OpenStack Summit, Atlanta, Day 2 Yesterday, I was surprised to see that Yahoo! had a prominent booth in the OpenStack Marketplace (i.e., exhibit hall). But, no one was there. The focus of the signage, etc, was on hiring, but, the biggest sign read, “interns and new grads.” OpenStack, for those of you who are unfamiliar with it, is the premier conference for developers of code that runs cloud networks. It’s a conference for super geeks, not new grads. I was talking to some folks in the Cloudscaling booth (being the founder’s mom has it’s perks), when a young woman from Yahoo! stopped by to engage in a clearly technical conversation. When I spotted Yahoo! on her badge, I introduced myself and asked how their recruiting efforts were going. She said she had no idea because, as far as she knew, everyone from Yahoo! were attending educational sessions. She didn’t even know about the booth. So, I decided to go back to the booth later. It must have been an anomaly, right? Nope. The Yahoo! booth is a placeholder. It’s a ghost booth in the busy Open Stack Marketplace. So, a question for you? What is wrong with this picture? I… Continue Reading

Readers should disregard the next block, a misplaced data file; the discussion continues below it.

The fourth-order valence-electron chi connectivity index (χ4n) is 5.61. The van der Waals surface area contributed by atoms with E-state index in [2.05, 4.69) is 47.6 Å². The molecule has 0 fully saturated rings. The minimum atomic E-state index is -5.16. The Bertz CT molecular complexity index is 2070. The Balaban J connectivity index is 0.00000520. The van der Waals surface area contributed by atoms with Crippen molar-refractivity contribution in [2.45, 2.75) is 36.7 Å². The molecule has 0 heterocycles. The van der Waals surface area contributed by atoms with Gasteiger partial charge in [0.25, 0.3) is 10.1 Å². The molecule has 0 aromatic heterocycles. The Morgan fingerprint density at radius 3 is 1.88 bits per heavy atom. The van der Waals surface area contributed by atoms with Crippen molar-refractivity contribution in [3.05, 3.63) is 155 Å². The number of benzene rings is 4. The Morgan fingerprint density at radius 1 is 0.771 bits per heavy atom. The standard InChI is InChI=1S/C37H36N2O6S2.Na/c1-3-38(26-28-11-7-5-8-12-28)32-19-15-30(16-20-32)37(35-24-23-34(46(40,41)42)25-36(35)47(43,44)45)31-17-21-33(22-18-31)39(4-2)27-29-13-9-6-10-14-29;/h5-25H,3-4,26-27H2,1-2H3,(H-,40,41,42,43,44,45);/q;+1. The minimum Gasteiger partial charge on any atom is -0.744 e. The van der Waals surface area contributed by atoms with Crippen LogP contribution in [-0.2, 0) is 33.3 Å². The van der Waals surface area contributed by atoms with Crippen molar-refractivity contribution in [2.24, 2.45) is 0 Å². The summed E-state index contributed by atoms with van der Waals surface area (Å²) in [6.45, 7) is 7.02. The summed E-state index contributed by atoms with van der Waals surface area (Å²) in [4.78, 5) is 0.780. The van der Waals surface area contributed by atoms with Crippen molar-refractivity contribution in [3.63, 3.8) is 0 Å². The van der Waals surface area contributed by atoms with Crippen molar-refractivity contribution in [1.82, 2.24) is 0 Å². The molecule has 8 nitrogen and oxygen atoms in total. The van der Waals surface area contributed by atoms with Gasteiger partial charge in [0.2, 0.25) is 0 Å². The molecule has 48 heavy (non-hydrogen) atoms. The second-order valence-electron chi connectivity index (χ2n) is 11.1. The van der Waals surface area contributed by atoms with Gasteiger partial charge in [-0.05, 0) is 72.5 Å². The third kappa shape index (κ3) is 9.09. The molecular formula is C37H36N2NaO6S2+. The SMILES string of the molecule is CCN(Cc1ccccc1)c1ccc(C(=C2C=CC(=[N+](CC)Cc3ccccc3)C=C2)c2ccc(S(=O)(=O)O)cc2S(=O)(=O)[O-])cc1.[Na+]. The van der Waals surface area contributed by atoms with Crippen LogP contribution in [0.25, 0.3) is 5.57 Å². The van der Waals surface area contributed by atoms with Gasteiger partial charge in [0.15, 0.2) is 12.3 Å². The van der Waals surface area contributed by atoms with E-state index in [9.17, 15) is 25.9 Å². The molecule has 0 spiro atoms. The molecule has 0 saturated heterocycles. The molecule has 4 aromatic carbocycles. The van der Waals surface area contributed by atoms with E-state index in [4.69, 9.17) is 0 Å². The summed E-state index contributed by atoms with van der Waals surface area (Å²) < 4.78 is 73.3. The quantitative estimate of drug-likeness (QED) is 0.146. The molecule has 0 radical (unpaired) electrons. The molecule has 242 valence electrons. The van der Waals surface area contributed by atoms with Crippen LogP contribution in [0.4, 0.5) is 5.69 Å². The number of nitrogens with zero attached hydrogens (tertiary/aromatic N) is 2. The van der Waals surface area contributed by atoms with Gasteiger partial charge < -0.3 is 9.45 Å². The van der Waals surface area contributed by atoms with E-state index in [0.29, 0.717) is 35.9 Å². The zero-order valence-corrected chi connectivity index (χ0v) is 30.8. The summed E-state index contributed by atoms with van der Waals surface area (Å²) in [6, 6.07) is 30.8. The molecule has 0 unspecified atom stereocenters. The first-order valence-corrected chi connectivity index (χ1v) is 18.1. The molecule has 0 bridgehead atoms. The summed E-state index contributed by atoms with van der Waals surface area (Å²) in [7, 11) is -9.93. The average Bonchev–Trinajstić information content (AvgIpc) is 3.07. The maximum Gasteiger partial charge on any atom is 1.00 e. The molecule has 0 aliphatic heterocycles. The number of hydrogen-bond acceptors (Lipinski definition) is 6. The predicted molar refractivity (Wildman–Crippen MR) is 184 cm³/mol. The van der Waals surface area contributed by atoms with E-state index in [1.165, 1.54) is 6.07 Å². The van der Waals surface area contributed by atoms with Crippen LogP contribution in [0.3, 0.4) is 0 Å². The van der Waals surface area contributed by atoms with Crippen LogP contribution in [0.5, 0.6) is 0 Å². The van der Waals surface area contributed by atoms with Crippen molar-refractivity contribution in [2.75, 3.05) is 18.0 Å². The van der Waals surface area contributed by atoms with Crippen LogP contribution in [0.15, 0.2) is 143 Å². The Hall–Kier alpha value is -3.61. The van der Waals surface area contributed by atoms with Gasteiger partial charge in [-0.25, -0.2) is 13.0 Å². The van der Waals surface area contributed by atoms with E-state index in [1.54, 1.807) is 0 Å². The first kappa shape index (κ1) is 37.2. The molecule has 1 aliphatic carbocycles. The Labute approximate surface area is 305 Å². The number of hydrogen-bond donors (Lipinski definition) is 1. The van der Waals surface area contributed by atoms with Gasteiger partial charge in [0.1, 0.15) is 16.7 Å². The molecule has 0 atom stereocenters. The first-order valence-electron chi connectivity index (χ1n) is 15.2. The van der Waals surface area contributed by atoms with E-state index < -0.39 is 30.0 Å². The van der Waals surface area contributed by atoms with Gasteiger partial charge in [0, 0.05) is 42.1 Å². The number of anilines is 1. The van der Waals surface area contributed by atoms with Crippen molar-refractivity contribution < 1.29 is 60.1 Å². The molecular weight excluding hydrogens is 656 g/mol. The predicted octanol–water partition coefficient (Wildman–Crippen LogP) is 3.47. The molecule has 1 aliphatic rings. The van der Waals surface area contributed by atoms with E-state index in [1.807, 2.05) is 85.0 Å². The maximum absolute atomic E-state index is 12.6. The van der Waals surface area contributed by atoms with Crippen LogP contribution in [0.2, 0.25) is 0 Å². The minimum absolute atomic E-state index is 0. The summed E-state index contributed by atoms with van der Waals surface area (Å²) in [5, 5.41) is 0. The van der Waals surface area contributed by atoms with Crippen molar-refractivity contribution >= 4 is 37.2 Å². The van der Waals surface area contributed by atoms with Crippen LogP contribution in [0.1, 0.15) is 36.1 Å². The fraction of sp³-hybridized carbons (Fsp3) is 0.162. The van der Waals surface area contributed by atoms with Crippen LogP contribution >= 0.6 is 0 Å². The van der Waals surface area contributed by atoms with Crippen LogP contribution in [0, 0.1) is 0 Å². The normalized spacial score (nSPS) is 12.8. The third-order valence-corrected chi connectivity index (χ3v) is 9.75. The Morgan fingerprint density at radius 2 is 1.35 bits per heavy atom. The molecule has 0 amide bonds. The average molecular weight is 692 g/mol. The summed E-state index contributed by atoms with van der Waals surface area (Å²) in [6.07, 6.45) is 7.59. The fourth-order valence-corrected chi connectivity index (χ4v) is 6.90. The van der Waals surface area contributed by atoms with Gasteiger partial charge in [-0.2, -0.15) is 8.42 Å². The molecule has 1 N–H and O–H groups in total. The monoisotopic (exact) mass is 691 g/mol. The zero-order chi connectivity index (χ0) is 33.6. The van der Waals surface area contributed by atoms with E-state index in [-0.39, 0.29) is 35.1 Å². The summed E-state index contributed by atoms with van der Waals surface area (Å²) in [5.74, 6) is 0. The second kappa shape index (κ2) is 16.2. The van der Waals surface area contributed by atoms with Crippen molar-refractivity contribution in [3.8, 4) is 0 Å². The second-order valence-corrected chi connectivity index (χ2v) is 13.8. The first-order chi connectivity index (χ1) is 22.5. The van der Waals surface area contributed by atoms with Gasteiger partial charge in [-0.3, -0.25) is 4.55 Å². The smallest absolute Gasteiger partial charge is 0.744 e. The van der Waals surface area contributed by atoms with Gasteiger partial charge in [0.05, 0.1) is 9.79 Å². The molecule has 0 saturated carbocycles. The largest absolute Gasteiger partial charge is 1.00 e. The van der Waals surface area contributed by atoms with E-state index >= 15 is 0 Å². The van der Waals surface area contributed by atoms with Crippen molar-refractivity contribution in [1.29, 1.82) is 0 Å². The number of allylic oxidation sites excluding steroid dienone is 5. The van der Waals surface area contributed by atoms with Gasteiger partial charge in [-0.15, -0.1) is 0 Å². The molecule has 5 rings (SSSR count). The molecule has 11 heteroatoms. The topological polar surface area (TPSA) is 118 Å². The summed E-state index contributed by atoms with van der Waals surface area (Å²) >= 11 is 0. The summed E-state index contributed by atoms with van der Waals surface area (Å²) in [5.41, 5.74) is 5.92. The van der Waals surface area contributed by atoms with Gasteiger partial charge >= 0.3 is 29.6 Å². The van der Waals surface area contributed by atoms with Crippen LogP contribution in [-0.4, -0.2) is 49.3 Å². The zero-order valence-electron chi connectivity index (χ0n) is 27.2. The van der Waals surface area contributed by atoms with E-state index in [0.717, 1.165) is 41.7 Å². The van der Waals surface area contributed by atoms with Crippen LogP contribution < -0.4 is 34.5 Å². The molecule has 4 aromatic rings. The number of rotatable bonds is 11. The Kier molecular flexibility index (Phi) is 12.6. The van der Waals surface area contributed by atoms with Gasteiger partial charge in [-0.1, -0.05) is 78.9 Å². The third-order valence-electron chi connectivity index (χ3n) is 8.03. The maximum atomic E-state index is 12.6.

What a difference this conference is from the first cloud conference I attended in 2009 in Santa Clara, California. There are over 4400 in attendance from all over the world. Five years ago, the collective opinion was that “cloud” was not for the enterprise. It was for startups or ISPs who wanted to expand their markets. In 2010, I spoke the the CIO of a large enterprise (<16,000 enterprise) who was expanding the number of data centers. I asked him if he had considered using some type of cloud infrastructure. He was definite and certain the cloud was not in the cards. Now, many enterprise IT organizations are looking at how and when to go beyond virtualization to a real cloud. They have moved past discussing public, private, hybrid pros and cons. They are talking how, when, and, most importantly, how much. What is interesting to me is that it seems that because OpenStack is an open source model, that some IT folks think it’s like using an open source computer operating system, a la Linux, but as a prominent builder of clouds explained, it’s like working at the kernel level of an operating system. So, enterprise IT organizations need… Continue Reading